Date of Award
Master of Science (MS)
Higher Education Policy and Student Affairs
Dana Morrison, Ph.D.
Jacqueline S. Hodes, Ed.D.
John Elmore, Ph.D.
This thesis explores the punitive grading norms and lack of support from institutions and how it effects college students. More specifically, how it effects college students’ self-efficacy, self-esteem, health, and wellbeing. Through the lens of critical action research this thesis investigates the experiences of stakeholders and will integrate research and methods that have been supported by seasoned scholars. In this thesis, a two-part program focusing on imposter syndrome, fear of failure, grades, mindfulness, and improving student’s self-efficacy and wellbeing is proposed. The leadership of this programmatic intervention relies on the facilitator and focuses on mindfulness-based interventions and group discussions. An evaluation is designed based on a pre and post self-efficacy survey, as well as a self-perception questionnaire regarding stress, health, and wellbeing. This helps to understand college students’ self-concept and self-awareness. The intervention will assist college students in detaching grades from their identities and implementing a lifelong stress-reduction technique.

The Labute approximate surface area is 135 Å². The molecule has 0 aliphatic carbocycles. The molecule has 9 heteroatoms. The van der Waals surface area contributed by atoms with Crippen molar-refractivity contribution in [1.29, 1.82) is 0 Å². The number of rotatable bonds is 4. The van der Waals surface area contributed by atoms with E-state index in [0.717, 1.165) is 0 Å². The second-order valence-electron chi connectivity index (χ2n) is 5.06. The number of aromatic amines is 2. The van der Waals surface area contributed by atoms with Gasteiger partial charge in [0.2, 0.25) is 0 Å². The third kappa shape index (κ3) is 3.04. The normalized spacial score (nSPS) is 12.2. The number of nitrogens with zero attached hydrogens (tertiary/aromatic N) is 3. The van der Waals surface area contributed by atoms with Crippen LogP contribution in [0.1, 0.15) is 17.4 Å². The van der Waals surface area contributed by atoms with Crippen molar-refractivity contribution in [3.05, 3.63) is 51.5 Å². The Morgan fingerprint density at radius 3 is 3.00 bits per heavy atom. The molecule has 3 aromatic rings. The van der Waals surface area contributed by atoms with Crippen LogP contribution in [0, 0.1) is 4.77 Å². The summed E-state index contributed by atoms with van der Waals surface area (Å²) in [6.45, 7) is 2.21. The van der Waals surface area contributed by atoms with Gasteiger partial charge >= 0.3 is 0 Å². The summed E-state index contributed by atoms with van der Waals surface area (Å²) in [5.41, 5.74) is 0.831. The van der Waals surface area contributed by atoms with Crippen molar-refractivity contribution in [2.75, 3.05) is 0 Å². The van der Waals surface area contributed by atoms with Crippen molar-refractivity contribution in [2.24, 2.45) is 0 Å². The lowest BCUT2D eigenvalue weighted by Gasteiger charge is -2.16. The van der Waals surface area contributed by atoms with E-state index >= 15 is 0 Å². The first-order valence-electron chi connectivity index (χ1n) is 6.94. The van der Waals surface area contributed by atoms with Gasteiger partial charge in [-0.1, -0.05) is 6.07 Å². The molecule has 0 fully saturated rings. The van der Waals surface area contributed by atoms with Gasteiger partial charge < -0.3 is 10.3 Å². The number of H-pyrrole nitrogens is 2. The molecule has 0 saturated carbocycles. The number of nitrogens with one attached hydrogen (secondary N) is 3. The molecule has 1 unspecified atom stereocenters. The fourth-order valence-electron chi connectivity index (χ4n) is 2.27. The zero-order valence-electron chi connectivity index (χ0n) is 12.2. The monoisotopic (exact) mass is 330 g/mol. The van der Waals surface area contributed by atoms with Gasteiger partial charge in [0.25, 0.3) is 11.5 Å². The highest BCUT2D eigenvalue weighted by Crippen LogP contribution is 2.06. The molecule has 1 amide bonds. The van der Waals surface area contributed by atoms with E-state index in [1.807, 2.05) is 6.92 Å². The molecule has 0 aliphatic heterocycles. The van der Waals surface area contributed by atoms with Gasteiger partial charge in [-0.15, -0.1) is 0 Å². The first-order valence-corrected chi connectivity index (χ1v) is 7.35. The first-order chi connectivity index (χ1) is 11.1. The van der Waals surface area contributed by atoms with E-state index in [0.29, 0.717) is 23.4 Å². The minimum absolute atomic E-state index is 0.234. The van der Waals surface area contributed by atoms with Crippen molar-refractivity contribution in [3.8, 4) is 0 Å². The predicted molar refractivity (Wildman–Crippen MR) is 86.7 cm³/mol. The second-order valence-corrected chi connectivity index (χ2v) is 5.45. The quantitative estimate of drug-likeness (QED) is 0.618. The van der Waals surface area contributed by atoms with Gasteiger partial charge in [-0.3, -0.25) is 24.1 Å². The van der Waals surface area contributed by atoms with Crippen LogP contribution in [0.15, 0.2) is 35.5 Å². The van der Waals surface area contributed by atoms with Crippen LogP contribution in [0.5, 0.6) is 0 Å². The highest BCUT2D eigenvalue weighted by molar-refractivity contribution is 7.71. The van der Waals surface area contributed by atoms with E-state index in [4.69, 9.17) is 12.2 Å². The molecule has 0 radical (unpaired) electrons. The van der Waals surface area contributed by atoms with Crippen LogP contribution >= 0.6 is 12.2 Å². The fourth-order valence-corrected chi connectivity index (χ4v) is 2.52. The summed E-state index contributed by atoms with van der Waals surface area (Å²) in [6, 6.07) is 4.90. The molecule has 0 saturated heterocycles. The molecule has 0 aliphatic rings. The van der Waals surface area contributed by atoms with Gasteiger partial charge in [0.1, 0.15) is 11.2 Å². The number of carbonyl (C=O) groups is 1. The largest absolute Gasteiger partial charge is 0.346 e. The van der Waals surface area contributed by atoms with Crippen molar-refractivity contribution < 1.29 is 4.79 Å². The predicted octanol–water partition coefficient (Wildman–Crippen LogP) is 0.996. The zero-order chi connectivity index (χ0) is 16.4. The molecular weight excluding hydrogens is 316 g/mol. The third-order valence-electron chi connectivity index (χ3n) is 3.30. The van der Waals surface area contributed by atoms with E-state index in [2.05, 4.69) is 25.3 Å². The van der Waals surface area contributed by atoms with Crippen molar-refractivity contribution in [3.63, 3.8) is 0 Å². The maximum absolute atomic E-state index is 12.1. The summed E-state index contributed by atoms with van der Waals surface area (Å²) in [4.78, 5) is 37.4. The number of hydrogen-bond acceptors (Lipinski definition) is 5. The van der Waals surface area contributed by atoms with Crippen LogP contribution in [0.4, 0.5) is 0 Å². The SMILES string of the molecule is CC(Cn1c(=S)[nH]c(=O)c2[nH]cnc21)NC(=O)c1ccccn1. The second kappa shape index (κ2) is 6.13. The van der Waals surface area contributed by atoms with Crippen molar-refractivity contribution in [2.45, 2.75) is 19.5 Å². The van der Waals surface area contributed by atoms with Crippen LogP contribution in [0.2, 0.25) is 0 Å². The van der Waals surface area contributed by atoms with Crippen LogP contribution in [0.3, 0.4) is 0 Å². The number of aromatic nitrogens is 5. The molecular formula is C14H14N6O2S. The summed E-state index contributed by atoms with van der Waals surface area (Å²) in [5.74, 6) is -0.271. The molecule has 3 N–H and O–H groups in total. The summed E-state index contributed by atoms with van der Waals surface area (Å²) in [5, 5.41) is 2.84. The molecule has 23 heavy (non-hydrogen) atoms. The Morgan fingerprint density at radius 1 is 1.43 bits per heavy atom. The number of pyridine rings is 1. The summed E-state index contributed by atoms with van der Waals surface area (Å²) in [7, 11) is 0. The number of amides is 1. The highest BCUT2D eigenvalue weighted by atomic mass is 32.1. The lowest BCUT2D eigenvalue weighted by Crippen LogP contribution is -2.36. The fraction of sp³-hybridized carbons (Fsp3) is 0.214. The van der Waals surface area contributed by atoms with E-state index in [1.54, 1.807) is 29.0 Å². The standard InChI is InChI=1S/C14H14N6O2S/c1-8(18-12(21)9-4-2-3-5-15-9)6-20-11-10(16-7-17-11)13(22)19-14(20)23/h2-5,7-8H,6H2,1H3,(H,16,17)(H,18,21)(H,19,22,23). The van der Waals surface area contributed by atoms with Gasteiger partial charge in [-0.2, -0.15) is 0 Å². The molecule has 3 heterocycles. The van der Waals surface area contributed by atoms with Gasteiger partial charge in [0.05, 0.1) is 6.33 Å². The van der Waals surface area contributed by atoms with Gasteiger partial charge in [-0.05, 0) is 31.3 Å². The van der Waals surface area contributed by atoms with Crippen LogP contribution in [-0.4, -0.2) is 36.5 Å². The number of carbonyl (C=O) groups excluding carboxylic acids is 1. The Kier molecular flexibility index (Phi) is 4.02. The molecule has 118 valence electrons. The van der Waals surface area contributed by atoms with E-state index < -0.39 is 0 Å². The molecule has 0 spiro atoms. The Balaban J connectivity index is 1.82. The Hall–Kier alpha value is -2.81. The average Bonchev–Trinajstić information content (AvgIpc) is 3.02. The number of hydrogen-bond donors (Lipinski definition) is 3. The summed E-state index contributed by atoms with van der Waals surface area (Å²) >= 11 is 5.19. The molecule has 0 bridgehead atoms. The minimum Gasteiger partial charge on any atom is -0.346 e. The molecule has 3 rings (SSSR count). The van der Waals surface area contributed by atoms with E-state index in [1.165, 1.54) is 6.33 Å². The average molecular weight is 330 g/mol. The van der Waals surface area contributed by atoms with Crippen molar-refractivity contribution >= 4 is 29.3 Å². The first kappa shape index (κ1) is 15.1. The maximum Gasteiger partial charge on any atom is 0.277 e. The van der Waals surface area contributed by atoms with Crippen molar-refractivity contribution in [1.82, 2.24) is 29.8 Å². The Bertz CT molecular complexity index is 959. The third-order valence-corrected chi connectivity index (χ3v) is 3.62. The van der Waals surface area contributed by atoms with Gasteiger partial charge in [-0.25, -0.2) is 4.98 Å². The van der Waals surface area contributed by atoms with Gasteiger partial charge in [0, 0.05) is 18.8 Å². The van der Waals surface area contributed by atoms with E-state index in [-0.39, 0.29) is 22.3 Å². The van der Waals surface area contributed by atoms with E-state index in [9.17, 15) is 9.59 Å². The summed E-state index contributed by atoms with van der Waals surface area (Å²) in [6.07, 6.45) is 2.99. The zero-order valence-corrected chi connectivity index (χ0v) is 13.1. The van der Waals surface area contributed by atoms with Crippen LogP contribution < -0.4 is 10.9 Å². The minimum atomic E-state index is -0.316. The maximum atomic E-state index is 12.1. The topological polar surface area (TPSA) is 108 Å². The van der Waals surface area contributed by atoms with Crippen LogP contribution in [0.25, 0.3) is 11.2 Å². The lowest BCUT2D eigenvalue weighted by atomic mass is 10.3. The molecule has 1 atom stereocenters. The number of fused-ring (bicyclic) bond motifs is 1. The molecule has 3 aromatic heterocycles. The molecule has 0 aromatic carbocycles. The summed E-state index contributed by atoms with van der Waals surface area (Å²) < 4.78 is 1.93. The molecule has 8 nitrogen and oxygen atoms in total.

Keywords: Self-efficacy, mindfulness, mindfulness-based intervention, health, wellbeing, grades, grading, stress, learning, growth, college students
Godfrey, Jayla, "Grades Do Not Define You: Mindfulness-Based Intervention Effects on College Students' Self-Efficacy, Health, and Wellbeing" (2022). West Chester University Master’s Theses. 233.